1) Environmental Education and Information must be provided so that the community can learn what plants and wildlife can be seen in the area.
2) Water Quality – the water must clean with no waste or sewage.
3) Environmental Management – the beach must be litter-free with limited access to dogs and domestic animals. There must be good facilities to allow everyone to access the beach.
4) Safety and Services – there must be lifeguard on duty and first aid available.
All Blue Flags are awarded for one season at a time.
If the criteria are not fulfilled during the season or the conditions change, the Blue Flag may be withdrawn.
How can you help?
Dear Irish green friends,
Last week was our ‘Zero Garbage Day’ ! Here are some pictures of what we did :
- We talked about what happens to our garbage and how we can prevent it at school.
- We put up posters on how to prevent waste/garbage.
- We showed the trailer of ‘Midway’, a film by Chris Jordan. That made a lot of emotional impact, because we could see what garbage in the water can do to animals.
- We made a power point presentation about your school St. Brigids and what you did on your ‘Eat local’ day.
- We danced to our theme song ‘We doen het zelf wel/we’ll do it ourselves’. The lyrics tell us that we can do something about the problem ourselves.
- Bizzy, our eco-mascot visited our little ones. He brought the garbage-teacher along = one of the teachers is wrapped in tape (the adhesive side on the outside). Bizzy told the toddlers to stick all the garbage they found in the playground onto this garbage-lady. He told everybody that he was really pleased when all garbage was in the bin and he asked what the toddlers can do to prevent a lot of garbage (no plastic or silver paper in the lunchbox, no cans and brigs but a drink bottle instead, no paper around cookies but the cookies in a little box, etc.) We already do this in our school, but every year we repeat the same things just to keep focused.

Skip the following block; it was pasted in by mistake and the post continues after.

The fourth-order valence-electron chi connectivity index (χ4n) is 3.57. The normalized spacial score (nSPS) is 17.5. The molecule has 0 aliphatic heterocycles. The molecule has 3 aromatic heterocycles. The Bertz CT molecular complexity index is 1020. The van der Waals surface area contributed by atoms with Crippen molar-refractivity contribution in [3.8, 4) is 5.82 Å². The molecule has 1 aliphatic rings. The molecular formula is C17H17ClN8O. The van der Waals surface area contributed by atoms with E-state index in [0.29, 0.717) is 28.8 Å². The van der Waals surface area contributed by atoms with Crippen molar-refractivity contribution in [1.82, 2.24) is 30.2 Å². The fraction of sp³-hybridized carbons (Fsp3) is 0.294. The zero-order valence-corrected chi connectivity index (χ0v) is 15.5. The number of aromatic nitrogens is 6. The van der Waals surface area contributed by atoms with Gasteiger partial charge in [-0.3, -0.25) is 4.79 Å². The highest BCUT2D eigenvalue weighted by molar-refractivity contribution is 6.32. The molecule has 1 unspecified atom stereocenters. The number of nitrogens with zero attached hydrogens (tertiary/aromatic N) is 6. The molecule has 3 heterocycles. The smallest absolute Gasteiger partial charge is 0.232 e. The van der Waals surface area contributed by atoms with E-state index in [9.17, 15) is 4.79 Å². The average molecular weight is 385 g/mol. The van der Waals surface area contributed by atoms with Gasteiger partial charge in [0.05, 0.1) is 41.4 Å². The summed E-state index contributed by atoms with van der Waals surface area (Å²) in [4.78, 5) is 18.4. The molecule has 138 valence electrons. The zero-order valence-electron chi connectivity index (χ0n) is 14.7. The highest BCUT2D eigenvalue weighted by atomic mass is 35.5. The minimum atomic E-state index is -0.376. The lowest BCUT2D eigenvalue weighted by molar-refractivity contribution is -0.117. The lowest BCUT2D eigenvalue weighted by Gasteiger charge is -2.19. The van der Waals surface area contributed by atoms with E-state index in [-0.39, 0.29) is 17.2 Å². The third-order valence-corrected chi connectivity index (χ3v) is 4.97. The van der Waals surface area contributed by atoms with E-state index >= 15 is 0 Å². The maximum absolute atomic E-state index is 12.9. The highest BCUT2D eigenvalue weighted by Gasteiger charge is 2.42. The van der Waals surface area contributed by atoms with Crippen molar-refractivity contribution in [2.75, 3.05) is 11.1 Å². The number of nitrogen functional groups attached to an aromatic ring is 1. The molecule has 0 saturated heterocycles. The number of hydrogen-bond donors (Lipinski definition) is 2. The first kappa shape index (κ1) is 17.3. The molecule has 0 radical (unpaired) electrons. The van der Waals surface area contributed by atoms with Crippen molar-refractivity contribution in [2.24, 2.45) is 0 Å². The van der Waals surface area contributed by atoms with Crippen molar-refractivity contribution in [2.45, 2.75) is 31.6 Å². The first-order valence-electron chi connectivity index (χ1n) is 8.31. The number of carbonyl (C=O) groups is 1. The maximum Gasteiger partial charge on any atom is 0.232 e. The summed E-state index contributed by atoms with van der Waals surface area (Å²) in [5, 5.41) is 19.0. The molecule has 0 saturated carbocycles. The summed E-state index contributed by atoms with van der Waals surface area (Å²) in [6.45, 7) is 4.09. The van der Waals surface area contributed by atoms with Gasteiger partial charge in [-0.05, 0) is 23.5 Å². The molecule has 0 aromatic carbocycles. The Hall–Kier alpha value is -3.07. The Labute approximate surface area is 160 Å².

- We sent a flyer home to the parents reminding them about tin foil, cans, plastic, etc.
During the next weeks we will draw attention again on how to avoid garbage and finding more sustainable solutions.
Gemeentelijke Basisschool Overijse
Please note: The green team are having a few technical problems!! Photographs to follow.
We covered the following topics on what we do in the school to reduce waste:
- Green lunches (reusable lunch boxes and drinks bottles).
- Recycle Michael and Green Eileen.
- Green bins – we recycle paper, cardboard, plastic, stamps, batteries and mobile phones.
- We discussed how the library helps us to recycle books because we use a rental scheme. Students can also donate old or used books to the library.
- We recycle uniforms as older brothers and sisters pass them down to their younger siblings. We also have a second hand uniform sale at the end of the year.
- Our ‘lost & found’ bin is sent to the charity shop to be recycled if no one claims the clothes after a certain amount of time.
- We have Litter wardens and Recycle wardens to remind everyone to reduce, reuse and recycle.
- The school sends texts and emails to parents rather than sending out letters. Thus reducing the amount of paper we use.
- The office and teachers always try to use both sides of the paper when they need to print work out to cut down on the amount of paper used.
- Our Green schools blog informs all staff, students and parents of our green work without having to print out newsletters. Not only does this save paper but it means less photocopying.
- We talked about how to make things out of recycled materials. Emma made a robot from cardboard boxes. We made recycled bird feeders and insect homes from cartons and plastic bottles. Zac and his Dad made an insect home from an old press.
- The school is having a ‘Recycled Christmas Decorations’ competition in December.
- We also discussed how much wrapping paper is thrown away every year so we thought wrapping up a shoe box and reusing it every year would be a good idea.
- We are having a ‘Bikes for Africa’ Day where we will recycle our old and unused bikes and send them to children in Africa.
- We discussed how litter can affect wildlife and why we should be careful when disposing of waste.